As a salute to its wine-making heritage, the Indiana county celebrates an annual wine festival. It typically features a grape stomp, riverboat cruises and music, as well as tents showcasing Indiana wineries.
Question: What is the Indiana county?
The call-in number is (317) 788-3314. Please do not call in to the show until you hear Nelson pose the question on the air, and please do not try to win the prize if you have won any other prize on WICR during the last two months.
The prize pack includes four passes to the Indiana State Museum for an opportunity to see "American Spirits: The Rise and Fall of Prohibition," which opens Sept. 20, two tickets to the tickets to the Hoosier Hops & Harvest Festival at Story Inn, courtesy of Story Inn, and two passes to Conner Prairie Interactive History Park, courtesy of Conner Prairie.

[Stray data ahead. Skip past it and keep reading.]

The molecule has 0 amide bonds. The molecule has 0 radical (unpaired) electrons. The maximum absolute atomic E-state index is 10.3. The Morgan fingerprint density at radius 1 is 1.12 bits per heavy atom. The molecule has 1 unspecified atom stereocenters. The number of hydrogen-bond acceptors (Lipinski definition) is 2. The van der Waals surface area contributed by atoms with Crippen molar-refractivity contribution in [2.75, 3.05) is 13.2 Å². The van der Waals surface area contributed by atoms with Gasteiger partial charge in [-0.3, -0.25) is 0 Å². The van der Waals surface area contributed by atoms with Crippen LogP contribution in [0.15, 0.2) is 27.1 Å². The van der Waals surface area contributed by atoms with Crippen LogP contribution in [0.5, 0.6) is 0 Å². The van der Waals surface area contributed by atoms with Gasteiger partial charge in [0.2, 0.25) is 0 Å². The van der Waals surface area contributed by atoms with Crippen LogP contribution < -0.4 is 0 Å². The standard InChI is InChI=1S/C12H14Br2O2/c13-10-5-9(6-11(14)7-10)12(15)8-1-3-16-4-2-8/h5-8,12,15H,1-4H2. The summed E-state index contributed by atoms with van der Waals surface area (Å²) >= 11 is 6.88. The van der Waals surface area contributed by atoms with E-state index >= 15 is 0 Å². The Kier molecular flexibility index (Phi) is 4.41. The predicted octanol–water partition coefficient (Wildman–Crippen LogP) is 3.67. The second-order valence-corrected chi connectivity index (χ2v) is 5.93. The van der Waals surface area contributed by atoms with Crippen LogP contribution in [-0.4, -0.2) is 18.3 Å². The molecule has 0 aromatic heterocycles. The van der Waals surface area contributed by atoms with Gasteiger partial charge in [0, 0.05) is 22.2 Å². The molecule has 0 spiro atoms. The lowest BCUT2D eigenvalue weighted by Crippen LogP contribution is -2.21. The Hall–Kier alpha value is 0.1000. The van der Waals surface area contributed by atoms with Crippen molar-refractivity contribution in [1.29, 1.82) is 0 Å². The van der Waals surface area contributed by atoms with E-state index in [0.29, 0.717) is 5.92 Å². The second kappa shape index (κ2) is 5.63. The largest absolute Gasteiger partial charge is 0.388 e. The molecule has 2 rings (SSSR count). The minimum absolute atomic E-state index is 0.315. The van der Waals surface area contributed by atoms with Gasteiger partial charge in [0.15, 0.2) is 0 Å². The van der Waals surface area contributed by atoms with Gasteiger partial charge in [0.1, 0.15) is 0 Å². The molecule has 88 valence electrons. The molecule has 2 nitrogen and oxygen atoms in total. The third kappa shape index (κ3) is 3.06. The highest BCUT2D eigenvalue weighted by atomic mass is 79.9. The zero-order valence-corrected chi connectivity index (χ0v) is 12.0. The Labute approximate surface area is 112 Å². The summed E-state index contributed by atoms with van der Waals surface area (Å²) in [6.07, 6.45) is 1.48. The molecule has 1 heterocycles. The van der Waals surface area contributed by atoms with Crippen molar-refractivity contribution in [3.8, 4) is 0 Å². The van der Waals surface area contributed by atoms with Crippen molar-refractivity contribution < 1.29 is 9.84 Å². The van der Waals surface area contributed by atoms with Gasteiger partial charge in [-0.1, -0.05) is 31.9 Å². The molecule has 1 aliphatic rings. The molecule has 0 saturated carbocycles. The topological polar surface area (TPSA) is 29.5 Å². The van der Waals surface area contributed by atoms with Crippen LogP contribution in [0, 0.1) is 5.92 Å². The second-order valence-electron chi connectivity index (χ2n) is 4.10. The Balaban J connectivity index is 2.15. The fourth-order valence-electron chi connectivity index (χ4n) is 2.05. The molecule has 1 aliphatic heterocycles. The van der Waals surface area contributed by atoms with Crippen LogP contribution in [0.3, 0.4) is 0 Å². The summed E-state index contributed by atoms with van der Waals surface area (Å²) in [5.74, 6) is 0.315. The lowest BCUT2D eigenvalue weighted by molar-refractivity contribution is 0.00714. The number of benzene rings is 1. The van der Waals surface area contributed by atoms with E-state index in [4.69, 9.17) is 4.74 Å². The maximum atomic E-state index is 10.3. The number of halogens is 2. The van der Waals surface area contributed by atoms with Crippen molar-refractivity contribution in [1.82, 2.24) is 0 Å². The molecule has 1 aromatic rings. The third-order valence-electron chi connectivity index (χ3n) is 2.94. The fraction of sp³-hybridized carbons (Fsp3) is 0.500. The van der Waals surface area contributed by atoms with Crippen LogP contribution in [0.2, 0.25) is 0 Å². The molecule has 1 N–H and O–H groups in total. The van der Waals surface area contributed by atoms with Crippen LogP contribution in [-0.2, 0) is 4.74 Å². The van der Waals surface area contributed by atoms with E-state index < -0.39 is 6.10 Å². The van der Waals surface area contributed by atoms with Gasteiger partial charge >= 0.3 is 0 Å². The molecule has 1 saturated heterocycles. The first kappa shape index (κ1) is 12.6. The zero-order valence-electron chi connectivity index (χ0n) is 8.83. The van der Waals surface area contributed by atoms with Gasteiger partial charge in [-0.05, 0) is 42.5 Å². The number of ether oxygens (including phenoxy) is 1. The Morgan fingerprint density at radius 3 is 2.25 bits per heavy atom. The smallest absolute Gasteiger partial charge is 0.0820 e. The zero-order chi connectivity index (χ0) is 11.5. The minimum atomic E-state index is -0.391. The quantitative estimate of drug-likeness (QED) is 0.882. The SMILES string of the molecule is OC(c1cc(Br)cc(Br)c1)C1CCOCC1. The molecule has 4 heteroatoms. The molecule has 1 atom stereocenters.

Your Hoosier History Live! team,
Nelson Price, host and
Molly Head, producer, (317) 927-9101
Richard Sullivan, webmaster and tech director
Pam Fraizer, graphic designer
Garry Chilluffo, creative consultant
Joan Hostetler, Michele Goodrich, Jed Duvall, Dana Waddell, advisors
Please tell our sponsors that you appreciate their support: Conner Prairie | Indiana Historical Society | Lucas Oil | Story Inn | The Fountain Square Theatre Building
Acknowledgments to Monomedia, Visit Indy, WICR-FM, Fraizer Designs, Heritage Photo & Research Services, Derrick Lowhorn and many other individuals and organizations. We are an independently produced program and are self-supporting through organizational sponsorships and individual contributions. We do not receive any government funding. Visit our website to learn how you can support us financially. Also, see our Twitter feed and our Facebook page for regular updates.
Sept. 13 show
Indianapolis Monthly magazine called him "probably the closest thing Indiana has to a historian laureate."
His eagerly awaited new book, Hoosiers: A New History of Indiana (co-published by Indiana University Press and the Indiana Historical Society Press), explores the entire sweep of the state's heritage, starting centuries before the arrival of French fur traders during the early 1700s and concluding with economic and political upheavals of the 21st century.